DYDD SANTES DWYNWEN: Why do we celebrate this day?
Dydd Santes Dwynwen - Wales' own Valentines day.
We associate this day with flowers, cards, chocolates and love spoons, but do you know the history behind this special day?
St Dwynwen is the Welsh patron St of lovers, making her the Welsh equivalent to St Valentine.
St Dwynwen lived during the 5th century and legend has it that she was one of Brychan Brycheiniog’s 24 daughters and was born in what we know now as the Brecon Beacons. Her name means, 'she who leads a blessed life'.
She was considered the prettiest of all the daughters but you might be surprised to hear that she wasn't lucky in love!
Dwynwen fell in love with a prince called Maelon Dafodrill, but unfortunately her father had other plans and already arranged that she should marry someone else.
She fled to the forest in tears and begged God to help her. An Angel gave her potion to forget her true love and turned Maleon to a block of ice. God then granted Dywnwen 3 wishes:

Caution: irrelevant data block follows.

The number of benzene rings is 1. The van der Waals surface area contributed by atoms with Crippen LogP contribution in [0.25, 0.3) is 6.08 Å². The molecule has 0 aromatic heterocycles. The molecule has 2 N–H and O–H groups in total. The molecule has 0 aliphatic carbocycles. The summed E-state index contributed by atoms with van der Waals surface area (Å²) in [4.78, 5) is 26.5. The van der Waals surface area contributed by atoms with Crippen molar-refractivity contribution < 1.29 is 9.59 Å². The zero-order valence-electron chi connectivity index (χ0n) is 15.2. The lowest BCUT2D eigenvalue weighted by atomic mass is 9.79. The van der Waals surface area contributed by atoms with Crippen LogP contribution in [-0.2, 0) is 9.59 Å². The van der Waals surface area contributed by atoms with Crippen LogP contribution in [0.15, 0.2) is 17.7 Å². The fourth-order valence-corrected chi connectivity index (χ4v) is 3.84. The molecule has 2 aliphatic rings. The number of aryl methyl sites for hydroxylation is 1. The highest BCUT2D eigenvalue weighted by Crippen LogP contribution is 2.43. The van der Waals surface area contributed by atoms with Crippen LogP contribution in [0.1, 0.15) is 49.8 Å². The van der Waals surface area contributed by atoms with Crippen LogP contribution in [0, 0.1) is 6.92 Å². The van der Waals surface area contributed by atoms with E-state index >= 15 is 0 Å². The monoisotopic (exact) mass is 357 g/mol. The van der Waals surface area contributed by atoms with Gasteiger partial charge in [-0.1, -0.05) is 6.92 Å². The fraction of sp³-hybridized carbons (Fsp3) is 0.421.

- Her first wish was that Maelon was thawed
- Her Second wish was for God to meet the hopes and dreams of true lovers
- And thirdly, that she should never marry.
All three were fulfilled, and as a mark of her thanks, Dwynwen devoted herself to God’s service for the rest of her life and thus became a nun who set up her own convent on Llanddwyn Island, Angelsey.
According to the tale, there was a fish, who lived in a well near the church, that could predict the future of couples. If a couple went there and the water bubbled then the couple would have good luck. As a result the church and well became a place of pilgrimage in the middle ages.
We celebrate her dedication to true lovers, so for the ultimate celebration, why not make a pilgrimage to St Dwynwen's Church at Llanddwyn Island in Anglesey with your love and say ‘dwi’n dy garu di ‘ (I love you)!
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